“Is your bed made? Is your sweater on? Do you want ta? Like you know I do. Like you know I do ooo ooo oo ooo oo oooh.” I know myself and I would probably see any movie with Kumail Nanjiani and a Vampire Weekend song in the trailer, so I was thrilled at the buzz this movie was getting prior to release. Comedy is my favorite genre by in large, so whenever a RomCom is done right, I get giddy inside. Recent years have highlighted the pitfalls of the genre. They can be cheaply made, low risk cookie cutter pictures that studios churn out without putting much effort in. I don’t think anyone really got over the Friends with Benefits/No Strings Attached debacle of 2011. The good news is, The Big Sick manages to elevate the “romantic comedy” into a fresh take on indie romance without even the use of Michael Cera or Joseph Gordon Levitt. Nothing against either of them.
The core of the Big Sick is the true story of the relationship between Kumail and Emily (Zoe Kazan), who date, break up due to dating constrictions by Kumail’s family culture, and then Emily is rushed into the hospital and entered into a medically induced coma. This results in her parents (Ray Romano and Holly Hunter) coming into town, and interacting with their daughters ex-boyfriend whom they have never met.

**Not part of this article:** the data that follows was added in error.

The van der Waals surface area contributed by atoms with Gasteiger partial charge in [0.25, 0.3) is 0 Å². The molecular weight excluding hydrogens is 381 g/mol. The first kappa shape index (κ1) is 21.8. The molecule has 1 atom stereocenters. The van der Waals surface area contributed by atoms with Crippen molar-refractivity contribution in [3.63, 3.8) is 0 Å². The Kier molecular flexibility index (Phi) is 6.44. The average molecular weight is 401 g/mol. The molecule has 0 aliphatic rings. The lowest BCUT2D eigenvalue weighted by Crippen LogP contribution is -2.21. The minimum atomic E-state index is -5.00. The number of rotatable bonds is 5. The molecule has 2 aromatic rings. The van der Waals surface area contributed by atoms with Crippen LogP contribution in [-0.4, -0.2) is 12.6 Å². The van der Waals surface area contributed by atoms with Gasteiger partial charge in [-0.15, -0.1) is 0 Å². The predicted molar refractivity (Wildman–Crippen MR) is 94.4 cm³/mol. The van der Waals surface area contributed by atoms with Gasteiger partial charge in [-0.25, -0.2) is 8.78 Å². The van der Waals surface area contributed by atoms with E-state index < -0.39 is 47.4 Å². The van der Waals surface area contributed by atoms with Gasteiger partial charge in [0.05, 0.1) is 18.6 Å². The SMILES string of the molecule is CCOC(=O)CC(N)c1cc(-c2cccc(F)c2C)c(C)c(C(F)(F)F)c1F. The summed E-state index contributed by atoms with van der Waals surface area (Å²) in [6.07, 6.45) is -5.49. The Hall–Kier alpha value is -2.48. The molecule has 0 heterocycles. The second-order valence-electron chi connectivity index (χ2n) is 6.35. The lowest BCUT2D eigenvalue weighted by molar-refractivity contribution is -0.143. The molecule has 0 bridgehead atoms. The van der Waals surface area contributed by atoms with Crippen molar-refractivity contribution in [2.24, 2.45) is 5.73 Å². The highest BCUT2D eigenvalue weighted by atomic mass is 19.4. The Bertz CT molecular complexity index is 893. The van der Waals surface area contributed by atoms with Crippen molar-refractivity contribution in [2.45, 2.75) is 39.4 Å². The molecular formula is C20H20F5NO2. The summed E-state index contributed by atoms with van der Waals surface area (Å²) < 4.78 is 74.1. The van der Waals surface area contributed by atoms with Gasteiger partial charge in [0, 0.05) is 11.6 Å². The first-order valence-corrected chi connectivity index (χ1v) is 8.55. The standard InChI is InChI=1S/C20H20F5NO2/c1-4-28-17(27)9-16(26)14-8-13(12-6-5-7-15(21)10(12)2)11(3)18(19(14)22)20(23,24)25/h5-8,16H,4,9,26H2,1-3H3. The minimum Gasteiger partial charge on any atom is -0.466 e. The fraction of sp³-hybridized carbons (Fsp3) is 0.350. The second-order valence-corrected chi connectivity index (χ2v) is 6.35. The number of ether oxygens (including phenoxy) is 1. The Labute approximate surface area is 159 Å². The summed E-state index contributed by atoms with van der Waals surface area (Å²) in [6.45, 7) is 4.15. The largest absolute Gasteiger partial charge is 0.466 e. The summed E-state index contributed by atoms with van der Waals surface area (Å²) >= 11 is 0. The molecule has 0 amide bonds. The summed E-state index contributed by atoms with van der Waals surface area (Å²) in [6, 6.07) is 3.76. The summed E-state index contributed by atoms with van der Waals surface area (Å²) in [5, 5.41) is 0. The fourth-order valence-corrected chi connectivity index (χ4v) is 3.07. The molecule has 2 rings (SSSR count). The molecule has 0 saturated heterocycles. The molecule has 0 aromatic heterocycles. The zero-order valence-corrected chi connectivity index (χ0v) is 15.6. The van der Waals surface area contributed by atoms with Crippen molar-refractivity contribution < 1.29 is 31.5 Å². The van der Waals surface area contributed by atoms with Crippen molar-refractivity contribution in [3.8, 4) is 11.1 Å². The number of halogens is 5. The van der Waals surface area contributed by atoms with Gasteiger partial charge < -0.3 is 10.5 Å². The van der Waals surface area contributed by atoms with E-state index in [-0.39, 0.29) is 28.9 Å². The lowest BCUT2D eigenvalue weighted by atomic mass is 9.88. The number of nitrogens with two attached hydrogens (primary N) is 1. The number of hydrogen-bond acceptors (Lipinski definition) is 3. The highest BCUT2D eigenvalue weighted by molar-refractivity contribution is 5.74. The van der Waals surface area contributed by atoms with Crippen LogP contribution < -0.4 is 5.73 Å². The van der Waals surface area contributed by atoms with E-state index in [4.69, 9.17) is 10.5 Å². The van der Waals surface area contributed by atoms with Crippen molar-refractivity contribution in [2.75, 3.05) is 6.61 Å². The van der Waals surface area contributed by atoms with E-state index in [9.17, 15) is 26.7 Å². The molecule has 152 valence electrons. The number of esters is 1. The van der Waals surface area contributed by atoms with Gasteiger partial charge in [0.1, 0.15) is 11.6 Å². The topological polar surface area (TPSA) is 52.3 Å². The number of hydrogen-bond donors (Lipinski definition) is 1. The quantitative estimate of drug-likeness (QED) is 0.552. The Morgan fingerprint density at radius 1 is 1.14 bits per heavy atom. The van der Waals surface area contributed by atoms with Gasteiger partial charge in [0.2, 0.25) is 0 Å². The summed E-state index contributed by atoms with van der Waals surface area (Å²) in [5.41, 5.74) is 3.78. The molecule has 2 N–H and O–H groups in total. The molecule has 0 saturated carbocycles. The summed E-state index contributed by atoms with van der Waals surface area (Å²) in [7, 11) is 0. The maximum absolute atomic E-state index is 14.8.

A lot of great things can be said about this cast, but to me what stands out is the story structure. The pacing is perfect to me, especially considering that one of the main characters is in a coma for the better part of the movie. The jokes felt fresh and it managed to set a very realistic world. Kumail’s stand up comedian friends didn’t feel like clichés, they felt like the funniest people you knew from college. Emily’s parents weren’t just background characters to come in and worry about their daughter and being guiding forces in her and Kumails relationship, they had their own problems and feelings that they expressed in different ways. My personal favorite being Holly Hunter screaming at a heckler during a stand up set. Everything about this movie had heart without using cheap ploys to evoke emotion, and I definitely see this stacking up with some of the best romantic comedies of the past few years. 9.5/10